TARGET 060920
"Miracle" in Toronto

Canada's transport minister has called it a "miracle" that over 300 passengers and crew escaped from an Air France jet that skidded off a Toronto runway.

About 3.30pm the day turned to night as the fiercest storm Toronto has had for a long time got into full swing.

The Airbus A340 crashed in bad weather on Tuesday, slithering into a ravine before bursting into flames.

Passengers described chaotic scenes as they tried to escape Flight 358 in darkness while a thunderstorm raged.

Moments after the last survivor clambered away, the fuselage was engulfed in smoke and flames.

A total of 297 passengers and 12 crew fled the wreckage of the plane, which had tried to land in bad weather at Toronto's Pearson airport.

The Airbus A340 crashed at Toronto’s Pearson International Airport in bad weather, skidding into a ravine, before bursting into flames.

Airport officials said some 43 people were injured in the accident, but there were no deaths.

The Airbus crash-landed amid thunder and lightning at 1603 local time (2003 GMT).

Several passengers suggested that the aircraft might have been hit by lightning either just before or just after landing.

"It was raining hard," said Gilles Medioni, a passenger seated in the centre of the plane. "When we touched down a lot of people clapped their hands, but it was a little premature."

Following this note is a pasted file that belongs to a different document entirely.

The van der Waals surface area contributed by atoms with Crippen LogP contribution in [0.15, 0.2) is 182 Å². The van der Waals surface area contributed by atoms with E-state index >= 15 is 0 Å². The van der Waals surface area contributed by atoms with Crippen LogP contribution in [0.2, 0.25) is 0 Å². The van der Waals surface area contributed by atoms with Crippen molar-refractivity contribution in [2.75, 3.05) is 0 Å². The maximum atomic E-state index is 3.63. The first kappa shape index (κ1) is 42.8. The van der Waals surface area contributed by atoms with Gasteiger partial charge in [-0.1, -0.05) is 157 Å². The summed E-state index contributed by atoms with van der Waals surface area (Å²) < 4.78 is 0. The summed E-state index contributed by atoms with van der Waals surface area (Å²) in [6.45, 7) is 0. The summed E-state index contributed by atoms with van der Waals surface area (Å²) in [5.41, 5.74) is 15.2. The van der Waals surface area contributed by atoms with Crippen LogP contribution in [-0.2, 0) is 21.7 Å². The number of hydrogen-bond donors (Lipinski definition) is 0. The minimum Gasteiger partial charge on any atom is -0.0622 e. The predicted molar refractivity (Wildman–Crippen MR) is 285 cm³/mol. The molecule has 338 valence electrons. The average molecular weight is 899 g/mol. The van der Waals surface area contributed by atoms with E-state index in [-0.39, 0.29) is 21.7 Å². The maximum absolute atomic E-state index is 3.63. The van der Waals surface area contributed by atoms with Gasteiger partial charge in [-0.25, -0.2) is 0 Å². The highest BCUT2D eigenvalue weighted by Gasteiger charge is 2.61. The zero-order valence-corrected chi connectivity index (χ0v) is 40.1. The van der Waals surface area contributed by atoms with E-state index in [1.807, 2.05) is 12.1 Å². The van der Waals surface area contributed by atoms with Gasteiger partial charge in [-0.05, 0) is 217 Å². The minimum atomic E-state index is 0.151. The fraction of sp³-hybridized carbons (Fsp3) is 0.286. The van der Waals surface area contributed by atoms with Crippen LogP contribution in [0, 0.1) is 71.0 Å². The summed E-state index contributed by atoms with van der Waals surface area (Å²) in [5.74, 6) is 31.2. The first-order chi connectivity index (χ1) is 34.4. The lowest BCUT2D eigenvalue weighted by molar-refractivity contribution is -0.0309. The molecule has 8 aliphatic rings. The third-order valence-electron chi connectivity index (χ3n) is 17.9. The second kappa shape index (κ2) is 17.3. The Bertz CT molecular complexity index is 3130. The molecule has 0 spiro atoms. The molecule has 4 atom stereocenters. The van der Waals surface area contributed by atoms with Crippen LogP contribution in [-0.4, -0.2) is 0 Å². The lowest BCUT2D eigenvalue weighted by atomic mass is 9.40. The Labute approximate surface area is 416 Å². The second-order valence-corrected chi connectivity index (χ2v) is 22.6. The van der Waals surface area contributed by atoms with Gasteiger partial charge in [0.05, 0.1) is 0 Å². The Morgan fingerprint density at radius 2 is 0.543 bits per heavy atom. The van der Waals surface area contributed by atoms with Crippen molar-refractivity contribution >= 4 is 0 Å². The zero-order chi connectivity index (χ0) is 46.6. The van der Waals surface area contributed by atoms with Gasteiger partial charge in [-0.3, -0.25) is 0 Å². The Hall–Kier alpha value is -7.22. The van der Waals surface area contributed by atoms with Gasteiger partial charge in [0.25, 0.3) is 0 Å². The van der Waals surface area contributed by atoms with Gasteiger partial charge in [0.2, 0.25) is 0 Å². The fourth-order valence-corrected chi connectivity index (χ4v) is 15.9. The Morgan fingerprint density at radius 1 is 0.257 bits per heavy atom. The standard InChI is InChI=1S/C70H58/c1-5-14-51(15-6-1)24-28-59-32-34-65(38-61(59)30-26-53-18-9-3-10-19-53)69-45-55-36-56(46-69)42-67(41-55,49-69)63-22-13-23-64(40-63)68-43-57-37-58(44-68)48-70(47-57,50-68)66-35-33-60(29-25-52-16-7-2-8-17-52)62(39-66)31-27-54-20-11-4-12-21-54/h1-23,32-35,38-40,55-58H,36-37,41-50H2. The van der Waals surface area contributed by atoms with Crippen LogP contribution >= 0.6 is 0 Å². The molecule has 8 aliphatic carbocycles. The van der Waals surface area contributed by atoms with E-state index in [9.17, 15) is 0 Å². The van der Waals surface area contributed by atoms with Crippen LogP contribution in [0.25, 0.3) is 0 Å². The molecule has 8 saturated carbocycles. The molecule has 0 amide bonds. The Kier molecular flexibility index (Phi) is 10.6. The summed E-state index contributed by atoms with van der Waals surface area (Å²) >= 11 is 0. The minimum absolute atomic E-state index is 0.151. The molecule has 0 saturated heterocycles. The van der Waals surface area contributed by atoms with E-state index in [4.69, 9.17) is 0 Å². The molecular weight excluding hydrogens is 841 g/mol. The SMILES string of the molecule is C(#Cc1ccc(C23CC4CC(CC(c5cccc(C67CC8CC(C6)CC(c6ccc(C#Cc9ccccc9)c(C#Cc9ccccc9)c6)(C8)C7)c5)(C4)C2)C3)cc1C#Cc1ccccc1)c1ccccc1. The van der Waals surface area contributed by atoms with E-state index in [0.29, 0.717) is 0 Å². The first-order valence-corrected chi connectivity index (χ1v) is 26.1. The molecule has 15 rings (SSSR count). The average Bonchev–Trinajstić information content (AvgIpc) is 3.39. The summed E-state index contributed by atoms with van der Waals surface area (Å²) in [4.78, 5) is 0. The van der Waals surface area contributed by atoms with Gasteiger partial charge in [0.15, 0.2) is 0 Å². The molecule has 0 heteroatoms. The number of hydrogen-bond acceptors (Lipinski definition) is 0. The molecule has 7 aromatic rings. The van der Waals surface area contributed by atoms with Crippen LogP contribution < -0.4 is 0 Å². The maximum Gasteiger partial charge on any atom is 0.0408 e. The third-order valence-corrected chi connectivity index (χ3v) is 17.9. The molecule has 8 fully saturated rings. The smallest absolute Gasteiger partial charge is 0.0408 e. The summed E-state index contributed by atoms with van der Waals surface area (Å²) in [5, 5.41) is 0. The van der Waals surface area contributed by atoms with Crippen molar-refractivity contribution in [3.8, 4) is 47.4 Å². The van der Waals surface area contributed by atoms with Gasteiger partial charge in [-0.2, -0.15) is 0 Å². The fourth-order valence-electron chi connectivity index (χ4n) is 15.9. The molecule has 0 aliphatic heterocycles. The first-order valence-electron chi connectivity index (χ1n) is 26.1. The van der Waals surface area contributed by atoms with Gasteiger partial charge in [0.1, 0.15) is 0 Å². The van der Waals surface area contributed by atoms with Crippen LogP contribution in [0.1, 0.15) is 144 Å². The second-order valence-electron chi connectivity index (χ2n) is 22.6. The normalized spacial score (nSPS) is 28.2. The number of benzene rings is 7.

After touching down on the runway the plane lurched across the wet tarmac, before skidding towards the airport perimeter. It overshot the runway by about 200m (660ft) into a shallow ravine next to Canada's busiest motorway, Highway 401, ending with its tail pointing in the air.

It overshot the runway by 200m (660ft) into a wooded ditch next to Canada’s busiest motorway.

Drivers on Highway 401 watch as smoke billows from the Air France plane near the airport perimeter.
Passengers spoke of smoke and kerosene fumes filling the cabin as they scrambled to escape, fearful of a massive explosion.

"Everybody was jumping as fast as possible and running everywhere, because the fear was that the plane would blow," passenger Olivier Dubois told the AFP news agency.

Steve Shaw of the Greater Toronto Airport Authority said emergency services had been on standby at Pearson airport because of the developing thunderstorm throughout the day. The airport had been under a "red alert" since midday on Tuesday because of the danger of lightning. Rescue workers reached the airliner and began helping passengers off the plane within 50 seconds. It was after everyone was off the plane that it burst into flames, and the job of the rescue workers turned to that of putting out fires.

The path of the landing
The path of the landing is shown in this diagram.


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BBC NEWS: "Relief after 'miracle' air escape" (includes a movie clip) Click here

And, for movie clip commentary on the fact that the incident was called a miracle by so many people, click here